Strategy and Organization Team: The subteam worked both on organizing the current initiative work and on proposed organizational structures and marketing materials for the envisioned projects. See in particular the "Proposed Org Structure" and
"Cooperation Agreement" draft documents on that page. This subteam continues to work on enhancing these materials and plans for engaging potential stakeholders.
Registries Team : A set of requirements was gathered and several potential starting projects/products were compared against that set. All had pluses and minuses; there is no obvious favorite. Subteam members continue to work on assessing the work it would take for their projects to meet the requirements, so potential investors can guage the needed resources.
Provisioning and Integration Team : Architectural principles and goals of provisioning services were developed, and a report on relationships with existing projects and industry standards has been produced. The subteam continues to work on fleshing out a proposed project.
Access Management Team : The subteam looked at the existing widely-used open-source access management products in HE, KIM and Grouper, and has recommended approaches for integration and future development.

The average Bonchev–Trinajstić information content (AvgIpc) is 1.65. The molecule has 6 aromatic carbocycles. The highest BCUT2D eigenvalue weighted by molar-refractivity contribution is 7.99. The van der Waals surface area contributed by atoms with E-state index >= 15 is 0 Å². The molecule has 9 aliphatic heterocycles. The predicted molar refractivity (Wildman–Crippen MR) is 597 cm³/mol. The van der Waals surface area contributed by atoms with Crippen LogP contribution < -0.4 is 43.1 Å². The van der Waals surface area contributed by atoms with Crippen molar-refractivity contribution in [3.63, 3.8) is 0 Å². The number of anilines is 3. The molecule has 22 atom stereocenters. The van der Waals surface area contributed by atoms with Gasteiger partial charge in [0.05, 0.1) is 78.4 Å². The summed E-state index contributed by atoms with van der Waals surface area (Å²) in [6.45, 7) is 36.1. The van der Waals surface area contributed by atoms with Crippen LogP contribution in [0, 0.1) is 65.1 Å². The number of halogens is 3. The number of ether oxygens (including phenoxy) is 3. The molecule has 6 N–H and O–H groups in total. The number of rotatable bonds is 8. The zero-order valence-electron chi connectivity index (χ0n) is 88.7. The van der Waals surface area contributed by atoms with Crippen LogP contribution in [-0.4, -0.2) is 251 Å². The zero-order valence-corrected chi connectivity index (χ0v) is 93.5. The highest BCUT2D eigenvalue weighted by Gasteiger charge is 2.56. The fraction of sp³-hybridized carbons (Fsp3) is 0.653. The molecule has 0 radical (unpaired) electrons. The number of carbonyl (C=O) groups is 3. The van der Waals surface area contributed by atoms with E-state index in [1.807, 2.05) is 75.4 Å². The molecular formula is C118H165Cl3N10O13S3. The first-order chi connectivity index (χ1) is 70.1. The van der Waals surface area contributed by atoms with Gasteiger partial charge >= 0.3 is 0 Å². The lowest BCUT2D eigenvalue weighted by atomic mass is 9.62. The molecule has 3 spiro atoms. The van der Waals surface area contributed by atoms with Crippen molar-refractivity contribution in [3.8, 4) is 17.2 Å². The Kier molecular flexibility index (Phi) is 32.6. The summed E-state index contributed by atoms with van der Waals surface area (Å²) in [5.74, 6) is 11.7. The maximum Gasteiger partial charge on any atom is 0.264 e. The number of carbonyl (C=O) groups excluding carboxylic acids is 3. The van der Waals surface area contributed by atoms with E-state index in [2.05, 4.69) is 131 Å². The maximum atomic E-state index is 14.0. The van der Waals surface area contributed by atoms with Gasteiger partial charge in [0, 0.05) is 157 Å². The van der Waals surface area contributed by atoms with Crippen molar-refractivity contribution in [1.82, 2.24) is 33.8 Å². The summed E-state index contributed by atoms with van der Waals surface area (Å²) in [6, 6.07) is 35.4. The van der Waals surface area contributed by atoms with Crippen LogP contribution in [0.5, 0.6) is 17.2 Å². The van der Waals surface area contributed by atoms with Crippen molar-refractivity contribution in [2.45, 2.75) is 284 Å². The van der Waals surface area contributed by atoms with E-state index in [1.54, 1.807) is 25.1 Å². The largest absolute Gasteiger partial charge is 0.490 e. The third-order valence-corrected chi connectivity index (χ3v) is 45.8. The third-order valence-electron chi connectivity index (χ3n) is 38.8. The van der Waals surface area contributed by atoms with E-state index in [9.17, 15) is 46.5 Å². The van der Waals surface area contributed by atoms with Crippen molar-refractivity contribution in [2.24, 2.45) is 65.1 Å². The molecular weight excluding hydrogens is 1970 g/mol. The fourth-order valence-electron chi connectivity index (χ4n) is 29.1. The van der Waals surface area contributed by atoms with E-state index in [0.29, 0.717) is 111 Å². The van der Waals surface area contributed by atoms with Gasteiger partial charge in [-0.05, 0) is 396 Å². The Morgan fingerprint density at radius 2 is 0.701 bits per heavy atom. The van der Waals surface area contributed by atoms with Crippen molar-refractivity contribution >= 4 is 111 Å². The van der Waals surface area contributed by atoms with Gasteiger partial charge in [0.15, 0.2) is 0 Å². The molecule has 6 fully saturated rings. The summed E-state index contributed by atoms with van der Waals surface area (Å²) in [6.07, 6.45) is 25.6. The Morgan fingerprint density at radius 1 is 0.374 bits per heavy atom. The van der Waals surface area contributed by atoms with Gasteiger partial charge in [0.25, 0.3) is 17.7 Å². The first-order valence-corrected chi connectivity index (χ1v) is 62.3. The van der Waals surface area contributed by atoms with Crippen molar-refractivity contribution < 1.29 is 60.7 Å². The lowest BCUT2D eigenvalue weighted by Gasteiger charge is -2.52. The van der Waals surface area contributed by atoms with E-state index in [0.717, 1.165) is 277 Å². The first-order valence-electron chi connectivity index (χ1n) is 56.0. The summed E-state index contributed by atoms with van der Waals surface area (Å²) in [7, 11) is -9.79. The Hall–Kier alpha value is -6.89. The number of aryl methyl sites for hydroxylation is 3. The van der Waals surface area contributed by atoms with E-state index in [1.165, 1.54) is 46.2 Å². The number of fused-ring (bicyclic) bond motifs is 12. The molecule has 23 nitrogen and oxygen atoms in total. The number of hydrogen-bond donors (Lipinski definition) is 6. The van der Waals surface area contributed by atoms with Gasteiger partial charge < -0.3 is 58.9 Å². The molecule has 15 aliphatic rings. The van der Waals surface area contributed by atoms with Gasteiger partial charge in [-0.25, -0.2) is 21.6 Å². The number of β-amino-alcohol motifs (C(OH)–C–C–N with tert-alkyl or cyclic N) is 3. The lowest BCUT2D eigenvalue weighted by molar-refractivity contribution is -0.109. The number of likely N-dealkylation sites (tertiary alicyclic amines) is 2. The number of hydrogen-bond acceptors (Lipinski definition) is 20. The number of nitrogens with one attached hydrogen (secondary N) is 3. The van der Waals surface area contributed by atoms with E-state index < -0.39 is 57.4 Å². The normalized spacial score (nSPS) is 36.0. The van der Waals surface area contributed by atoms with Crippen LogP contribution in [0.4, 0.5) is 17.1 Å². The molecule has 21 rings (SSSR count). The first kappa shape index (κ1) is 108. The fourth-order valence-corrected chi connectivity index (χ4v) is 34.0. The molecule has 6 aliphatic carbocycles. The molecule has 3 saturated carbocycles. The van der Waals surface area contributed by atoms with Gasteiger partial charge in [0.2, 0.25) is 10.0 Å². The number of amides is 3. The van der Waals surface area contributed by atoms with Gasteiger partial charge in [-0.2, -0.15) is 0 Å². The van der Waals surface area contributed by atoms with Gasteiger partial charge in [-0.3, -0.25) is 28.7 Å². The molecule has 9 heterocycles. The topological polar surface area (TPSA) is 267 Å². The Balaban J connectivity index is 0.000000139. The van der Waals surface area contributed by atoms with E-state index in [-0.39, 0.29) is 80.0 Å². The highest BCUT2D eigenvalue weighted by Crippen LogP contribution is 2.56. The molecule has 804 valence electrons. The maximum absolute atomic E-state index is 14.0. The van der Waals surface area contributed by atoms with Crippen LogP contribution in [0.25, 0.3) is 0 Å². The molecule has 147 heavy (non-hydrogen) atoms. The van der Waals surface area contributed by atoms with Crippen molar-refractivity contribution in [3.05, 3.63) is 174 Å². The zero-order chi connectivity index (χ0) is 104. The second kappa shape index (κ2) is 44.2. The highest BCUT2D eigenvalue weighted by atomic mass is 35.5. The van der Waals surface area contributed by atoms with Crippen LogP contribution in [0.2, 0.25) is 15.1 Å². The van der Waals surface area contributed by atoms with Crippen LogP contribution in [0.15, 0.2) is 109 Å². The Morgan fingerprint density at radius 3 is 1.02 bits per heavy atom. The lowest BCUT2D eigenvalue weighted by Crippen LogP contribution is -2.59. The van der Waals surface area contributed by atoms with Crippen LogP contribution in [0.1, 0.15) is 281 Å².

The work of the OSIdM4HE Initiative continues, including technical analysis, organization and planning, and outreach. New participants have joined the discussion. The group is working hard to "make it real" by developing concrete proposals targeted at organizational decision makers that can lead to significant resource commitments early in 2012.
For the full report, see Progress Report January 2012 .
The following people have been participating in the Initiative work.
Q: Is the initiative accepting new participants? Do I need to make some sort of commitment?
A: Yes, we are interested in new participants from higher-ed (and partners) who are actively engaged in IAM projects or deployments and who share our vision and goals. Contact firstname.lastname@example.org if you are interested.
Q: Is this initiative trying to start a new open-source organization, and/or a new "brand", to compete with one or more of Kuali, Jasig, SAKAI, Internet2, InCommon, etc?
A: Regarding the brand: if there is to be a coordinated open-source IAM suite, it will need a label of some kind to identify it distinct from its component parts (and it won't be "OSIdM4HE"). Whether that is a new brand or an extension of an existing one is to be determined. Regarding the organization: at this time we are focusing on a vehicle for coordination among existing projects and organizations to ensure they can work together, not creating a new organization. The message is clear from the R&HE community that people would like to see existing development organizations work together better, rather than make new ones.